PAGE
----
Pillars of Creation: James Webb telescope renders detailed images
One of the most celebrated, awe-inspiring images of modern astronomy, revealing colossal spires of interstellar gas and dust called the Pillars of Creation, has been rendered anew with greater depth, clarity and color by the James Webb Space Telescope.
The new view of the pillars, first made famous when captured in 1995 by Webb's predecessor observatory, the Hubble Space Telescope, was unveiled by NASA on Wednesday, three months after Webb's inaugural batch of cosmic photos was unveiled as it began full operations.
The spellbinding images show vast, towering columns of dense clouds of gas and dust where young stars are forming in a region of the Eagle Nebula, in the Serpens constellation, some 6,500 light-years from Earth.
The image became a worldwide cultural phenomenon, emblazoned on to everyday objects ranging from T-shirts to coffee mugs.
Revisited by Hubble's visible-light optics to create a sharper, wider scene in 2014, the pillars were rendered by Webb in the near-infrared spectrum with even greater translucency, bringing many more stars into view while revealing new contours of the gas-and-dust clouds.
The new view "will help researchers revamp their models of star formation by identifying far more precise counts of newly formed stars, along with the quantities of gas and dust in the region," NASA said in material accompanying the latest image.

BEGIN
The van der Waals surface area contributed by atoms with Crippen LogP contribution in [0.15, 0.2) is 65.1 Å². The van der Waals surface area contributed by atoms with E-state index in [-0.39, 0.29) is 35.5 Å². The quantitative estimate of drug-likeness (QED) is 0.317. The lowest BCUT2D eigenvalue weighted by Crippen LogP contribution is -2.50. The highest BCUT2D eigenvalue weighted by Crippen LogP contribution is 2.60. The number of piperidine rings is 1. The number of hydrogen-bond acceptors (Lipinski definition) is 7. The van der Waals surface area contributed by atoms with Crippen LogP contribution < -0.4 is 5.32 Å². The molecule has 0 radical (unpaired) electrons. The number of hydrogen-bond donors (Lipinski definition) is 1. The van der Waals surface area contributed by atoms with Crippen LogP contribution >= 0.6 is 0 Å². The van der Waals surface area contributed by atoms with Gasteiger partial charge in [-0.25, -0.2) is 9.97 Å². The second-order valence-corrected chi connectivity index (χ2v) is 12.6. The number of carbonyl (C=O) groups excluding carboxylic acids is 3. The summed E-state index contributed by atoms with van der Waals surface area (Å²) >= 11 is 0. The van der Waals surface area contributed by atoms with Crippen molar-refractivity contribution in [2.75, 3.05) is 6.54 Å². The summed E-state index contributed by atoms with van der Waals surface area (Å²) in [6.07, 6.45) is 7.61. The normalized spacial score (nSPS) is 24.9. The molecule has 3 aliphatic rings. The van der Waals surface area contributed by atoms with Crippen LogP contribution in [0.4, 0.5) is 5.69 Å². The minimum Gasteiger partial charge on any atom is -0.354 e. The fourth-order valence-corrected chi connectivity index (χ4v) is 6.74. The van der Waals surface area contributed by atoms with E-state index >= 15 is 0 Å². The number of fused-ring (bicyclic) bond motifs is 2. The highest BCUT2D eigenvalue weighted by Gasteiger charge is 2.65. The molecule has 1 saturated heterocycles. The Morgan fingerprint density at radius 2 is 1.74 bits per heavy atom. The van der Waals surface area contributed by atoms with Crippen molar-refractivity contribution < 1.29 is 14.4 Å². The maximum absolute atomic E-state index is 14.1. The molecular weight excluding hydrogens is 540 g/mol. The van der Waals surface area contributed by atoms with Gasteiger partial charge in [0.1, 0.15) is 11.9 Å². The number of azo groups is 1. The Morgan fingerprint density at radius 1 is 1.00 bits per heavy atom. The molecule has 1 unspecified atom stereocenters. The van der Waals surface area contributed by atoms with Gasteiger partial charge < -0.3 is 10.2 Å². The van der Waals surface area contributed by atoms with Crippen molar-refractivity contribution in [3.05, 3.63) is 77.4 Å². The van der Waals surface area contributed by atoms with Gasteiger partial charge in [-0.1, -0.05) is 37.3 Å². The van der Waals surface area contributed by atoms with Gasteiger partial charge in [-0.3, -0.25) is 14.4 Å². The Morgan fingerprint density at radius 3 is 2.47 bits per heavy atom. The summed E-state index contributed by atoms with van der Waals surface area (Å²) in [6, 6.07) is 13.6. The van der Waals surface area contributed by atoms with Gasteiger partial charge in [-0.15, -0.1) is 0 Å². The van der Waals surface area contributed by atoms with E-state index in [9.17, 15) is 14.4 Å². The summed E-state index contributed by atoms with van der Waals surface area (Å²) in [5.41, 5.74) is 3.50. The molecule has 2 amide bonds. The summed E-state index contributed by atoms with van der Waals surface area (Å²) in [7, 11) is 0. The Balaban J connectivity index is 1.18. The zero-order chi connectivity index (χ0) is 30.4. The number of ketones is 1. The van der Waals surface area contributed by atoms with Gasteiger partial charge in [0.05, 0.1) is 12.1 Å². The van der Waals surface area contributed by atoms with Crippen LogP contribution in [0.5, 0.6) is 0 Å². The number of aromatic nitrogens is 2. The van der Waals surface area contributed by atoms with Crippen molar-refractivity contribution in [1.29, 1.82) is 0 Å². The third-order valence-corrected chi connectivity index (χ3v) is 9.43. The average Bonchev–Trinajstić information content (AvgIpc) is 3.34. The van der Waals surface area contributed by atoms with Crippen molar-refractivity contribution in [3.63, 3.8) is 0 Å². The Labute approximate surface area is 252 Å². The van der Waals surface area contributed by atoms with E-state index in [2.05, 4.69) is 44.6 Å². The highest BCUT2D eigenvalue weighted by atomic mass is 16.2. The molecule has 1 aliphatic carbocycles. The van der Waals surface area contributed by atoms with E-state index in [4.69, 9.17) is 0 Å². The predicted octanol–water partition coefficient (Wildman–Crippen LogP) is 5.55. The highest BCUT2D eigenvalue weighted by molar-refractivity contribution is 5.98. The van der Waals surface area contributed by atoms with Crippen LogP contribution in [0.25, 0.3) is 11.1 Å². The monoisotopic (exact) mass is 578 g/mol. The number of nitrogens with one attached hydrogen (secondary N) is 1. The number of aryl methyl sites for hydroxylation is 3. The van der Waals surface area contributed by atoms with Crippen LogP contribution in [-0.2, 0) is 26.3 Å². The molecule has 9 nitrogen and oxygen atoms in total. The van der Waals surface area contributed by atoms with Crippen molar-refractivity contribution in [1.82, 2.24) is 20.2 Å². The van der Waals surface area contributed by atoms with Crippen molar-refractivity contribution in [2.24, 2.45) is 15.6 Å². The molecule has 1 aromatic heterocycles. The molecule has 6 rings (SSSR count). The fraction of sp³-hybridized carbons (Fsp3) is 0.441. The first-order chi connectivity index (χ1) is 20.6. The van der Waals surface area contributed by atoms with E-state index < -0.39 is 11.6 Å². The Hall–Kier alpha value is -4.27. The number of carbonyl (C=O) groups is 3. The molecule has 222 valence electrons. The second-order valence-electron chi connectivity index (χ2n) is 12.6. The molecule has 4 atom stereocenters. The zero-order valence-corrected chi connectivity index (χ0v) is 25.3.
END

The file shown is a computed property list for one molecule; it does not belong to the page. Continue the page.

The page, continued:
Bright red orbs appearing just outside of the pillars are infant stars, where enormous knots of gas and dust have collapsed under their own gravity and slowly heated up, giving birth to new stellar bodies, according to NASA.
Wavy crimson lines that look like lava at the edge of some pillars are ejections of matter from stars still forming within the gas and dust and are estimated to be only a few hundred-thousand years old, the US space agency said.
Nearly two decades in the making under contract for NASA by aerospace giant Northrop Grumman Corp, the $9 billion Webb infrared telescope was launched to space on December 25, 2021, in partnership with the European Space Agency and the Canadian Space Agency.
It reached its destination in solar orbit nearly 1 million miles from Earth a month later and is expected to revolutionize astronomy by allowing scientists to peer farther than before and with greater precision into the cosmos, to the dawn of the known universe.